But when you feel she may have plateaued and you learn of new therapies, don’t torture yourself about leaving her team of teachers. They know how you feel — you can never thank them enough. But it’s OK to make a change. Be confident. You are the mom. And you’re a good mom.
Give yourself a break. Don’t feel guilty. Don’t blame yourself, and don’t blame your husband. Don’t blame the move to London or the cups of coffee. Don’t blame EU emissions standards. Do not blame Tony Blair.
Less than ideal things happen for no reason all the time. You know this. Don’t feel guilty. You did what you were supposed to. You took the vitamins. You avoided soft cheese. You may feel you did what you could to avoid something like this, you didn’t deserve this— but people don’t necessarily get what they deserve. They get what they get.
You get what you get, and you don’t get upset.
In a few years your son will skip home from preschool reciting this mantra. He will still get upset when he doesn’t get what he wants. And you can, too — for a short time. Then get on with it and realize that while this diagnosis feels bad, it is not the end of the world.
In fact, if you’re up for hearing it now, it will bring many positives — so many blessings.
This diagnosis will bruise but not break your heart, your family, your marriage. It will strengthen and enrich every relationship in your life. It will stretch your soul. But before you can begin to understand this, you have a lot of work to do — and so many exceptionally kind people to meet along the way. Some you have known all along, some you will know for only moments — but with a smile or a word they will remind you that you can do this. You can’t see them from here, from this awful chair in this awful office on this awful day — but they are out there waiting for you.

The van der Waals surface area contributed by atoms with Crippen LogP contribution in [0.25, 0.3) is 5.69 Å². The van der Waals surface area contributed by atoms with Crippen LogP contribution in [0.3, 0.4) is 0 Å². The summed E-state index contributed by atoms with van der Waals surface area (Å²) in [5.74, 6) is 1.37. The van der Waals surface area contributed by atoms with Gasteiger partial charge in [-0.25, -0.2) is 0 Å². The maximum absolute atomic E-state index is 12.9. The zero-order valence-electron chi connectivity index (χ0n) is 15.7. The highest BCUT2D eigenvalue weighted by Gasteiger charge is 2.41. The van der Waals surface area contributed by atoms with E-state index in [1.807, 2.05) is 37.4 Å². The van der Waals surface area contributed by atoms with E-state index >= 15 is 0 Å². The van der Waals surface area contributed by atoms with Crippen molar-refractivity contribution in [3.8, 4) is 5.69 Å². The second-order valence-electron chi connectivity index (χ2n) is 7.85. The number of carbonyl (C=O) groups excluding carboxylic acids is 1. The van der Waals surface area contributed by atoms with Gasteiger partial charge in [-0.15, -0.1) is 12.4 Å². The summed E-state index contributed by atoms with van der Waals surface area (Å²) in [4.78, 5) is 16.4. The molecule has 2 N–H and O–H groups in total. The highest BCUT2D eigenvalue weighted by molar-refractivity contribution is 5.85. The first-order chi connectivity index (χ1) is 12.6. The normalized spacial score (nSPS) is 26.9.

So get going and enjoy your daughter. Don’t focus on what she is not doing by the time she is “supposed” to be doing it. Celebrate what she does on her very own timetable.
Know she will learn to talk and to sing about the sun and the trees and how they dance in the wind.
She will learn to hug and to love.
Hug and love her back, and go home and hold your son. Hug him as much as you can and celebrate his milestones, too. You will be blessed with four very different children with unique personalities, interests and strengths. Don’t compare and contrast. Celebrate them. Listen to them. Learn from them.
This will not be an easy road — your sadness will be cyclical — but on the darkest days know that it will always abate, and the good and beautiful moments and people will far outweigh the bad. Have faith in this. Have faith in faith — and that Erin will one day teach you and all who cross her path what matters most: love and hugs — and
The Mighty is asking the following: Write a letter to yourself on the day of the diagnosis. If you’d like to participate, please send a blog post to email@example.com. Please include a photo for the piece, a photo of yourself and 1-2 sentence bio. Check out our Submit a Story page for more about our submission guidelines.